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Source: Office for the Coordination of Humanitarian Affairs (OCHA)
5 December 2012



The prolonged stalemate in the Middle East peace process, occupation, on-going conflict, continued access restrictions, and internal Palestinian divisions have resulted in a protracted protection crisis. Serious protection threats and human rights violations have continued throughout 2012, with Palestinian communities subject to policies that undermine their ability to live normal and self-sustaining lives. This has resulted in entrenched levels of food insecurity and continued dependence on humanitarian aid. As outlined in the 2012 Consolidated Appeal (CAP) and its two-year plan, the most salient features of the longstanding Israeli occupation remain largely unchanged and, as a result, the nature and the scope of humanitarian needs have not been reduced. The fragility of the political situation was underlined by the recent escalation in violence in Gaza during November, when some 12,000 Palestinians were temporarily displaced. The escalation exacerbated an already fragile humanitarian situation.

Humanitarian assistance in the occupied Palestinian territory (oPt) is critical to prevent a further deterioration in the protection of the civilian population, improve food security, ensure access to basic services, and prevent forced displacement. Food security and improving the protection environment are the key humanitarian concerns in oPt. An estimated 1.26 million Palestinians are food-insecure.1 The on-going conflict and occupation are the principal drivers of food insecurity. The restrictions on movement of people and goods in particular are contributing to higher prices of basic food commodities, and reducing the purchasing power of many vulnerable families. The policies and practices related to the occupation and the conflict have continued to steadily erode the access of the Palestinian population to essential services such as education and health care, which increases vulnerability. As the occupying power, the State of Israel has an obligation to protect the Palestinian population and to administer its occupation in a manner that respects their rights and well-being.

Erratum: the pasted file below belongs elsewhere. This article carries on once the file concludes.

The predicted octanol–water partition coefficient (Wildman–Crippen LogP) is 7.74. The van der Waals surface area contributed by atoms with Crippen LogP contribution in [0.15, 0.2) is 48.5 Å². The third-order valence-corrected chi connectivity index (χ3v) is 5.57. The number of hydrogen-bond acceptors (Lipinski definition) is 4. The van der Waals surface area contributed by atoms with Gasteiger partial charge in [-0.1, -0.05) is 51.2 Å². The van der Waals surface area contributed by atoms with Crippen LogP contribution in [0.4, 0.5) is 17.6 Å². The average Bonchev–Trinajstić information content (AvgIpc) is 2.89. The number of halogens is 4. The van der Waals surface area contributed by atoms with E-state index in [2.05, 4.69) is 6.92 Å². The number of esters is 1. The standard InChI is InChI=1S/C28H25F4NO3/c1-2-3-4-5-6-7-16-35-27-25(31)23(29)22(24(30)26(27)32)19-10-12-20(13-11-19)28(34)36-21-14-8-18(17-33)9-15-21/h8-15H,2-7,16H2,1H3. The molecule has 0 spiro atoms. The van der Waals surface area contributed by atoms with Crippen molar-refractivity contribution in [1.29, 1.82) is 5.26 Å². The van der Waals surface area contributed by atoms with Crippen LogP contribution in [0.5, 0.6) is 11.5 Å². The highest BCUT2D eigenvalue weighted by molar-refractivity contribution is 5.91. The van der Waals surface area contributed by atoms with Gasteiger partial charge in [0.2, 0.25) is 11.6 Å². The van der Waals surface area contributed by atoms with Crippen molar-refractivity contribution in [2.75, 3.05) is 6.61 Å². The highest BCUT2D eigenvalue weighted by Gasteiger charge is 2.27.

The 2013 Consolidated Appeal outlines the humanitarian community‘s strategy to address the most urgent humanitarian and protection needs, focusing on the two priorities outlined in the 2012-2013 Common Humanitarian Action Plan (CHAP):

The 2013 CAP requests $374 million to implement 144 projects in 2013 to meet these objectives. Longer-term development needs will be identified in the upcoming United Nations Development Assistance Framework for oPt.

1 Food Security Watch Bulletin, no.1 (September 2012).

Mr. James Rawley
Deputy Special Representative of the
Secretary-General / UN Resident Coordinator / Humanitarian Coordinator,
occupied Palestinian territory
Tel: +972-545-627-839


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